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God’s Will Over World’s Praise

I love John 3:30, which reads (ESV), “He must increase, but I must decrease.” I’ve spoken many times about how the English translations, for some reason, all fail to notice that “decrease” is passive, while “increase” is active voice. This means He increases himself, but I do not decrease myself—that is his action as well. The Lord’s increase of himself in my life, necessitates a decrease of my own value and importance, even in my own life. When his interests come to the fore in my life, my own interests are pushed to the rear. However, this is not what this blog post is about. That is a discussion I’ve had before and will have again another day.

Today, I want to consider the similarity between John 3:30 and Isaiah 2:11. In that passage, God says (ESV), “The haughty looks of man shall be brought low, and the lofty pride of men shall be humbled, and the Lord alone will be exalted in that day.”

When John the Baptizer speaks in chapter three and verse thirty of the gospel of John, he is responding to those who sought to defend him. They believed John was being disrespected by Jesus, whom John had baptized. Jesus was now drawing more people after himself for baptism. Remember this was a day where the Patron Client relationship ran through all areas of human interaction. It was natural for them to see the obligation of Jesus to defer to John, who had after all blessed him. In their world view Jesus was usurping John’s place and was being disrespectful. Of course, we know this was not the case, because this was exactly what God had created John for. This was John’s telos, his purpose, to baptize Jesus, give testimony about him and then to fade into the background.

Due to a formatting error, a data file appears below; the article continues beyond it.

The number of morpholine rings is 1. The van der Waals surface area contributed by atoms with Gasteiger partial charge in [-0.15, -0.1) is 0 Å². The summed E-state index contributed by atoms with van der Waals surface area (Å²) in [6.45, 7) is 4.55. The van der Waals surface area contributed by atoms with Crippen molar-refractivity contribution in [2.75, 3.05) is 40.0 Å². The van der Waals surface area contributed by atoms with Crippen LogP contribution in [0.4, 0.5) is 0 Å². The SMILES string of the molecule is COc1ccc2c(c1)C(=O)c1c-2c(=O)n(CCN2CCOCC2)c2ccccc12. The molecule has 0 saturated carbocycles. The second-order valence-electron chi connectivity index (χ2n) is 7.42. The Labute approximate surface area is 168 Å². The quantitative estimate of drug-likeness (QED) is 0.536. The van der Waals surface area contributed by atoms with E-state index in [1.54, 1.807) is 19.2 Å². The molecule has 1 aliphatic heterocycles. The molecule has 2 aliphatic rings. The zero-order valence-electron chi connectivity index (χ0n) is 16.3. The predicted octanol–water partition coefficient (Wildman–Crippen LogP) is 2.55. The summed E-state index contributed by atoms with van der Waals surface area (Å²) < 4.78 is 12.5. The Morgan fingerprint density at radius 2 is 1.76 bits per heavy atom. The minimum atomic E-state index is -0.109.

John’s friends wanted him to demand his rights. They wanted John to be honored above one who had received ministry from him. They believed they had his interests in mind, but they did not understand one important thing—the divinity of Jesus. As Lord, Jesus deserved all honor and praise. Jesus as redeemer deserved far more honor than one who served as a sign pointing to that redeemer. As creator incarnate, Jesus deserved the awe and respect of his creation. Any man insisting on being honored above Jesus was, at best, laughable.

What John’s friends failed to realize was that they were encouraging John to be the exact sort of person rebuked in Isaiah 2:11. They wanted John to raise himself up and insist on his rights; insist on his honor. In their effort to protect and honor their friend, they failed to realize they were encouraging him to rebel against the very purpose for which God had created him.

We too easily get the idea that we deserve certain things; certain treatment; certain returns. However, we have to remember that, as subjects of the King of Heaven and Earth, we receive what he intends for us. Our lives are determined and directed by God’s interests, not our own.

If his will for us appears to the world as success, then we must remember it is his blessing that brought it. If his will for us appears to the world as failure, then we must find joy in knowing we are living his will.

What matters is not worldly success, wealth or privilege. What matters is knowing we are right where God wants us; knowing we are doing what God has called us to do; knowing we are living the life God has laid out for us. Seek alignment with the Lord’s will rather than exaltation in the world’s eyes.